From what I’ve heard, the H300 is certainly a very technically capable IEM, but I am left wondering what in the world was the designer thinking when he/she tuned them. It reminds me of the Rhapsodio RDB 2v1 I heard a while back. It was very technically capable, but because of the tuning, it was deemed by me to be the worst IEM I have ever heard. The H300 is a lot better, but I really do wonder what I could have been if it was tuned better.
Pros - Bass, bass, bass. They do also have impressive clarity and detail throughout the spectrum
Cons - Hottttt treble, a bit big and clunky
I've just packed up the H300 loaner ready to send it on its merry way, thanks to H20fidelity for organising this. My impression largely accords with those above, a big V-shaped sound sig, with fantastic bass. The clarity and detail across the spectrum is great too, but the treble is too hot. A couple of folks have said they're like a DBA02 with more bass, that's bang on for me.
Build and aesthetics: Build quality on these is pretty standard, acceptable for the price but nothing spectacular. The housings are big and stick out of your ears like a couple of little corks. I would say they are strictly for audiophiles in this regard, but there are plenty of popular consumer IEMs that are as big so that's probably just me. I found the fit and comfort excellent. I prefer wearing phones cable down, it lets you put them in and out much more easily. They should add a shirt clip though, but having said that I didn't miss it too much. I didn't use any stock tips so can't comment on those. I also didn't try the mic-cable.
I briefly used a pair of silicons then switched to a pair of comply tips with the foam cover on the nozzle. Most of my comments are with the latter.
BASS: I'm an ER-4 type of guy, so the first thing hit my on these was the bass. It's big, deep, detailed and fantastic. The bass is beautifully detailed and controlled, and it does not bleed much at all outside of it's range. The bass is fast and tight and extends very deep. For me personally the bass is a bit too big to be called natural, it's great for something different from time to time but not every day for me. But I'm likely to be in a small minority on that, most will LOVE the bass on these.
MIDS: The mids are surprisingly good given the bass. They have that beautiful thick meaty tonality in the mids that make acoustic instruments sound truly beautiful. But they remain very clear and reasonably flat. You expect the mids to be recessed when you first listen to them because the bass is so prominent, but then when you focus in you're pleasantly surprised. The mids are not completely flat but they're pretty close. I think the mids are actually better than the DBA02, a bit more natural sounding.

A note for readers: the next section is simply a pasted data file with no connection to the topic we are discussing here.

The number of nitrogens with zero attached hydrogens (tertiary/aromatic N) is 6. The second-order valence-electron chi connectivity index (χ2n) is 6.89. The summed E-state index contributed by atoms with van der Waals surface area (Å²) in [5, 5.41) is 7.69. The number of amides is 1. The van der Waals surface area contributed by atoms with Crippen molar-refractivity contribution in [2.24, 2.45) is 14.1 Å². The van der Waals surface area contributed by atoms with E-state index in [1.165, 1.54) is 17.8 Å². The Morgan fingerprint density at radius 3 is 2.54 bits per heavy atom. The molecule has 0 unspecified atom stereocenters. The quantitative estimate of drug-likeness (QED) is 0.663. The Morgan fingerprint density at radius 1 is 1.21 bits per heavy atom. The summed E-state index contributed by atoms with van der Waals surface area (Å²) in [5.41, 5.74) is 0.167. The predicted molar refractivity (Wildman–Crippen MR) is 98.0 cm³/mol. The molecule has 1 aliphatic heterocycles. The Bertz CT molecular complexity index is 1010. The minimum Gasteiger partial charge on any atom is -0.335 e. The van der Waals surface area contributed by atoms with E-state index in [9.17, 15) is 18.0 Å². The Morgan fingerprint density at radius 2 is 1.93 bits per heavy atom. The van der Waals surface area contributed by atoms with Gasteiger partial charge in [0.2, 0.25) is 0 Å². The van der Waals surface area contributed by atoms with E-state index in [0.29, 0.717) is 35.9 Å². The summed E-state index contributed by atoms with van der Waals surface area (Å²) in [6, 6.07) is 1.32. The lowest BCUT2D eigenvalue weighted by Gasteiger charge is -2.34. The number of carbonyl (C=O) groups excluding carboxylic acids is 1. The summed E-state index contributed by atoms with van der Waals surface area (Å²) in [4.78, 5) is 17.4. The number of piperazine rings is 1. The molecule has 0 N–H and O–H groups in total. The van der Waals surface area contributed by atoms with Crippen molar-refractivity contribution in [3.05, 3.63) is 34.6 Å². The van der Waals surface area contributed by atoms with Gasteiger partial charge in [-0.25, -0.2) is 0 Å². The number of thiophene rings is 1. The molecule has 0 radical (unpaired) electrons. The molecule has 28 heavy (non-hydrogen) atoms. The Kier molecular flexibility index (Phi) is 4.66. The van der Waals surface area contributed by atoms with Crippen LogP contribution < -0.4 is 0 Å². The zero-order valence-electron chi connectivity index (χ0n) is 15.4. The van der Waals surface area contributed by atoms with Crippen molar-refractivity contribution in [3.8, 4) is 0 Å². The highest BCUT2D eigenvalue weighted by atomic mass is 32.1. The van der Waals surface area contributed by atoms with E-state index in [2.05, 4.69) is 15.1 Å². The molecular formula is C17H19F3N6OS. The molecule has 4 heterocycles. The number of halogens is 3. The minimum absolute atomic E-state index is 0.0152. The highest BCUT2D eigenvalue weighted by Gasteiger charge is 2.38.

TREBLE: Here's where these really fall down for me. With silicons these are hot, hot, hot. People who like the hyper-sparkle of the CK10/DBA02-type will have no problems. But even as someone who likes a bright, fast sound sig, these are too much for me. They are sibilant and harsh to my ears. BUT, once I put the complys on they calmed down a lot, to the point where I didn't bother to EQ them further. If I was using them longer term I might still play with the EQ but they were acceptable with the complys. In that respect I'd say they're superior to the DBA02. They have excellent detail and extension. But even when tamed, they are still a bit harsh and screamy in the treble. I'm not a graph guy but I suppose it's the peak others are talking about.
DETAIL/CLARITY/SEPARATION/SOUNDSTAGE: The H300 are excellent in all these categories. Detail and separation is truly excellent from the very bottom to the very top of the spectrum. Soundstage is excellent, not the best I've heard but no one will have a problem with them in this respect.
Conclusion: There is a lot to like about these, if you like big, deep and tight bass without sacrificing detail and clarity, you may well love them. The treble is hot but with minimal intervention that can be well-tamed.
Pros - Nice look and feel, free inclusion of cable with phone controls
Cons - Slightly imbalanced sound, treble emphasis and slightly recessed lower mids prevents these IEMs from excelling
I am reviewing the H-300s as part of the Australian tour and for that I must say a sincere thanks to @H20Fidelity for coordinating the tour and of course T-PEOS for supplying the tour unit.
Reading previous reviews, the H-300s have received mixed reports so I was looking forward to trying these with equal parts curiosity / doubt and excitement. Every mid-level hybrid IEM I've tried so far has missed the mark by a fraction so I'm still looking for the one that gets it right. Comments from others on the tour had me concerned that the H-300s might have a little too much treble energy, but others still said it wasn't as hot as other offerings on the market so what's my perception? Let's step through the pertinent details...